Martin Buckland talks about the great potential created by the recent merger between SuperGen Inc. and Astex Therapeutics




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Video title: Martin Buckland talks about the great potential created by the recent merger between SuperGen Inc. and Astex Therapeutics
Released on: May 24, 2011. © PharmaTelevision Ltd
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In this episode of PharmaTelevision News Review, Fintan Walton talks to Martin Buckland, CBO of Astex Therapeutics
Origin and corporate partners
Fintan Walton:
Hello and welcome to PharmaTelevision News Review here at BioTrinity 2011. On this show I have Martin Buckland, who is Chief Business Officer at a company called Astex Therapeutics based in Cambridge in the UK, welcome to the show.
Martin Buckland:
Thank you very much Fintan, it's good to see you again.
Fintan Walton:
Astex Therapeutics, is a Cambridge based biotechnology company a private company currently, tell me little bit about the origins of Astex itself and particularly who the original backers were and also what is different about Astex versus all the other biotech company?
Martin Buckland:
Absolutely, very happy to do that. So the company was formed originally in 1999 and the that the three co-founders were two professors from the University of Cambridge and Harren Jhoti who at the time was Head of Structural Biology at GlaxoWellcome. So it was founded by Harren, by Professor Sir Tom Blundell from the University and also by Professor Chris Abell from the Chemistry Department of the University. So the company was incorporated in 1999 we started operations in 2000 the original backers for the company were two key venture capital groups Abingworth Management Limited and Oxford Bioscience Partners in Boston, in the US. We did an initial fund raising in 2001 and that brought in some additional investors into our Series A round including Gimv, and Alta Partners, and Advent International and then in 2003 we did a Series B round via the acquisition of a German company called Metagen [PharmaDeals ID = 14269] and that brought in amongst others Apax Partners as a venture capital investor and it also brought in Schering AG [PharmaDeals ID = 12799] as a first of our corporate partners and corporate investors. And then in 2007 on the back of a deal that we did with Novartis [PharmaDeals ID = 22815] we started a Series C round which was lead by Novartis and now we have Novartis, we have Johnson & Johnson Development Corporation, [PharmaDeals ID = 32070] [PharmaDeals ID = 12524] we also have GSK [PharmaDeals ID = 34138] [PharmaDeals ID = 27062] shareholders all of those have come in on the back of deals that we've done with them over the last few years.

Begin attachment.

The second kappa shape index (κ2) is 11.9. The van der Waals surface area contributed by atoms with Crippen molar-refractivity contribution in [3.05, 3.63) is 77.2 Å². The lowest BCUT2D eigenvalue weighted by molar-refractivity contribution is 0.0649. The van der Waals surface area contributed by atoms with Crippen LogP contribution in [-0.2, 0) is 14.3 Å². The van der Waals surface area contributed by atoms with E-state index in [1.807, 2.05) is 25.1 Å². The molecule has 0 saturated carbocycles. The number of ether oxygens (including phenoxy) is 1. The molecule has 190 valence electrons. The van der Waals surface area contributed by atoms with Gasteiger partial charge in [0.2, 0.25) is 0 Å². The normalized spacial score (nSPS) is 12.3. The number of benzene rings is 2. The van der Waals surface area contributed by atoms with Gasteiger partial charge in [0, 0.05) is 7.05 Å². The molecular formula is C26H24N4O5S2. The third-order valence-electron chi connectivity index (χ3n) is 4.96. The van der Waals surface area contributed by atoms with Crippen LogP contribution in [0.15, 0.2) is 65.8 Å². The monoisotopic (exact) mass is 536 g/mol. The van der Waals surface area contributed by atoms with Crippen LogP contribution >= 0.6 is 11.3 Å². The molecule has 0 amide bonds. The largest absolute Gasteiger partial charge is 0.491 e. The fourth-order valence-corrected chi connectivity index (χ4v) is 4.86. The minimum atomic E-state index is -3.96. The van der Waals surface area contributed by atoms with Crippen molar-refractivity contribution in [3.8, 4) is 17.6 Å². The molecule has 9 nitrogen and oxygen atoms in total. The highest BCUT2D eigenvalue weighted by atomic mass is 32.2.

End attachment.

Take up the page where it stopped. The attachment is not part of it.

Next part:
Fintan Walton:
And all these people who've been putting money into Astex for what reason?